The Bell HouseReminder: PHW’s Annual Meeting is this Sunday, June 11, at the Bell House, 106 North Cameron Street in Winchester. We will begin the business portion of the meeting, including election of the PHW board members, at 2 PM, followed by six preservation award presentations, and finish up the meeting with some remarks by our host, Shenandoah Valley Battlefields Foundation. Afterwards, please stay for light refreshments, socializing, and building tours. If you have stories to share of the Bell House and its history, our hosts would also love to hear them.

Last weekend, we attended the Clowser Foundation’s memorial service and lease signing celebration at the Clowser House in Shawneeland. If you weren’t able to attend, you can catch a few images of the event in our Flickr album. Happy viewing!

Clowser House Memorial Service

Friday Roundup: Upcoming Events and a Free Webinar

Friday RoundupHappy Friday! There are two events coming in June. First, on Saturday, June 3 at 10:30 a.m., the Clowser Foundation will have a memorial service at the Clowser cemetery (152 Tomahawk Trail, Winchester, VA 22602) for the massacre in which members of the Clowser family and other settlers were killed or taken prisoner by Delaware Indians in 1764, followed by a lease signing celebration. Please join them for this free event and help them start off their efforts to save the Clowser House.

Second, on Sunday, June 11 at 2 p.m., PHW will hold its 53rd Annual Meeting and Preservation Awards at the Bell House, 106 North Cameron Street, Winchester, VA 22601. Please join us at this free for members event to celebrate local preservation projects and people and start PHW’s year on the right foot. If you were unable to attend the Holiday House Tour, this will also give you another opportunity to see the Bell House and learn about the Shenandoah Valley Battlefields and their plans for the building.

The Preservation Leadership Forum and NeighborWorks America hosted the webinar “Preserving and Supporting Businesses in Historic Neighborhoods” on April 27. The webinar examined how small businesses contribute to the vitality of older neighborhoods through offering essential services and serving as community anchors. This builds upon previous studies that have identified historic buildings as incubators for small businesses. Check out the webinar and the addition related materials here.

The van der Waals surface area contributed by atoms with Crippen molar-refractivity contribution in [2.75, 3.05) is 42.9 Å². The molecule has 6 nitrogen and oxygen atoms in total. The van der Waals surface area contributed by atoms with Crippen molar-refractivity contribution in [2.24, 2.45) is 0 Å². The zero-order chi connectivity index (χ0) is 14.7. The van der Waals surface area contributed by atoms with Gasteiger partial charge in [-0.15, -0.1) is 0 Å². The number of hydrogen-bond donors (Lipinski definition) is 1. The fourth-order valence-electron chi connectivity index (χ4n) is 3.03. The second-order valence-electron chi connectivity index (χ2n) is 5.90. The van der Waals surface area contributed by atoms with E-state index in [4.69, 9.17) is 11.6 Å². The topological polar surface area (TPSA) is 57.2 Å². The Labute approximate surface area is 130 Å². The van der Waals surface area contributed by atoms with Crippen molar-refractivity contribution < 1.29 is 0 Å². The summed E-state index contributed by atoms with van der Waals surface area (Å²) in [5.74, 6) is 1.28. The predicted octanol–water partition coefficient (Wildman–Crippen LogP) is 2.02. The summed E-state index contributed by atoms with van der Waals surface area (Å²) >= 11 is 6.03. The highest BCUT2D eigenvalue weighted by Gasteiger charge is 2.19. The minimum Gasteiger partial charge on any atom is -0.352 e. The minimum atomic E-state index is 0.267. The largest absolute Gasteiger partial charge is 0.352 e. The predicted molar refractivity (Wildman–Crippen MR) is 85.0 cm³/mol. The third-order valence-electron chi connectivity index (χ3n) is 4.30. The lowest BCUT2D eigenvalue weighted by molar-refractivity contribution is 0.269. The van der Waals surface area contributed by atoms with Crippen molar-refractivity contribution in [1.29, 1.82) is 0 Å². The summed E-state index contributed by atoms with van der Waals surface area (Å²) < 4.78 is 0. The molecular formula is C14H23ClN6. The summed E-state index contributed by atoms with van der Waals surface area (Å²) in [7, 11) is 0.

Friday Photos: An Assortment after the Annual Meeting

This week, PHW has added about 40 photos to the following albums on Flickr. As always, see all the new additions at the beginning of the photostream, or at the end of their respective albums:
Morgan Street (1976 Architectural Survey)
Kurtz Cultural Center (“Before Freedom Came” and other exhibits)
Kidzfest 2016
Annual Meeting 2016

PHW's 52nd Annual Meeting

We would also like to take a moment to congratulate the award recipients pictured in the Annual Meeting 2016 album, as well as two winners who could not join us last Sunday.

Awards of Merit
These awards recognize renovations of houses or buildings that contribute to improving the character of their neighborhoods and maintaining the overall historic fabric of the city.

Lawton Saunders & Larry Omps
317 South Cameron Street, the Old Jail
(not pictured)

Lindsey Richardson and Brandon Wakeman
414 North Loudoun Street
(not pictured)

Winchester Little Theatre
Phase 1 of the Restoration Campaign
315 West Boscawen Street
Accepted by Marjorie Lewis and Vonderene Swigart

Ben Belchic Awards
This award is named in honor of Ben Belchic, a founding member of PHW. Ben Belchic was also an active member of the Winchester-Frederick County Historical Society, so the Belchic award recognizes a significant contribution to understanding Winchester’s history. These awards are generally presented for written texts, such as books, maps, National Register nominations, and guided tours.

Mount Hebron Cemetery
Mount Hebron Cemetery History App
Accepted by John Lewis and George Schember

Bob Hampton and George Schember
Walking in the Footsteps of General Daniel Morgan
Accepted by Bob Hampton and George Schember

Patron’s Award
This award recognizes a person or business which has been an outstanding supporter of the goals and programs of PHW. This award usually recognizes a financial component (donations, fundraising efforts, etc.)

Museum of the Shenandoah Valley
For ten years of in-kind support of PHW
Accepted by Julie Armel

Lifetime Achievement Awards
This award recognizes a person who has worked for the goals and programs of PHW over many years. Whereas a Henkel Award may recognize a short term, high-impact project, Lifetime Achievements are a recognition of “slow and steady” work for preservation efforts over the long-term.

Katie Rockwood and Patricia Zontine
Presented by Bruce Downing, accepted by Patricia Zontine and Tom Rockwood

The following PHW board members completed their terms this year. Please take a moment to thank them for their service the next time you see them!

Sharon Collette
Kathy Cresegiona
Nancy Murphy
Richie Pifer, Jr.
Sarah Smith
Doug Watson

Also, be sure to congratulate Tim Machado for joining the board this year, and Bruce Downing for stepping up to be President of the PHW board.